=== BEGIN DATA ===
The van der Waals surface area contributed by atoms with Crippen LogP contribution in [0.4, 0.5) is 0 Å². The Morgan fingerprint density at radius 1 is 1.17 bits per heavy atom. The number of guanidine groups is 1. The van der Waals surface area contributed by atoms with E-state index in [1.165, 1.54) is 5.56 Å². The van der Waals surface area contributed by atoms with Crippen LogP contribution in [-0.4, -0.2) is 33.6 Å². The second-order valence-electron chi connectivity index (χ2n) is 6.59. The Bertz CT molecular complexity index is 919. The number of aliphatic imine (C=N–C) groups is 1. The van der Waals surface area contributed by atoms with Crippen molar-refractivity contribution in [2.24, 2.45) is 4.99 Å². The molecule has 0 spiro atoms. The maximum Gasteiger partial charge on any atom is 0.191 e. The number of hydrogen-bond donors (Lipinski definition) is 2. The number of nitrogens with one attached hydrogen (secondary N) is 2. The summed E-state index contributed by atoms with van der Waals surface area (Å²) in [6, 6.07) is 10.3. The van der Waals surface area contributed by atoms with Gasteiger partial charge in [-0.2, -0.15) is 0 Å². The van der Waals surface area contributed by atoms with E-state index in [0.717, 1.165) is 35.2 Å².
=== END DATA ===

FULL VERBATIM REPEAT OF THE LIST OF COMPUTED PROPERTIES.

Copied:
The van der Waals surface area contributed by atoms with Crippen LogP contribution in [0.4, 0.5) is 0 Å². The Morgan fingerprint density at radius 1 is 1.17 bits per heavy atom. The number of guanidine groups is 1. The van der Waals surface area contributed by atoms with E-state index in [1.165, 1.54) is 5.56 Å². The van der Waals surface area contributed by atoms with Crippen LogP contribution in [-0.4, -0.2) is 33.6 Å². The second-order valence-electron chi connectivity index (χ2n) is 6.59. The Bertz CT molecular complexity index is 919. The number of aliphatic imine (C=N–C) groups is 1. The van der Waals surface area contributed by atoms with Crippen molar-refractivity contribution in [2.24, 2.45) is 4.99 Å². The molecule has 0 spiro atoms. The maximum Gasteiger partial charge on any atom is 0.191 e. The number of hydrogen-bond donors (Lipinski definition) is 2. The number of nitrogens with one attached hydrogen (secondary N) is 2. The summed E-state index contributed by atoms with van der Waals surface area (Å²) in [6, 6.07) is 10.3. The van der Waals surface area contributed by atoms with Gasteiger partial charge in [-0.2, -0.15) is 0 Å². The van der Waals surface area contributed by atoms with E-state index in [0.717, 1.165) is 35.2 Å².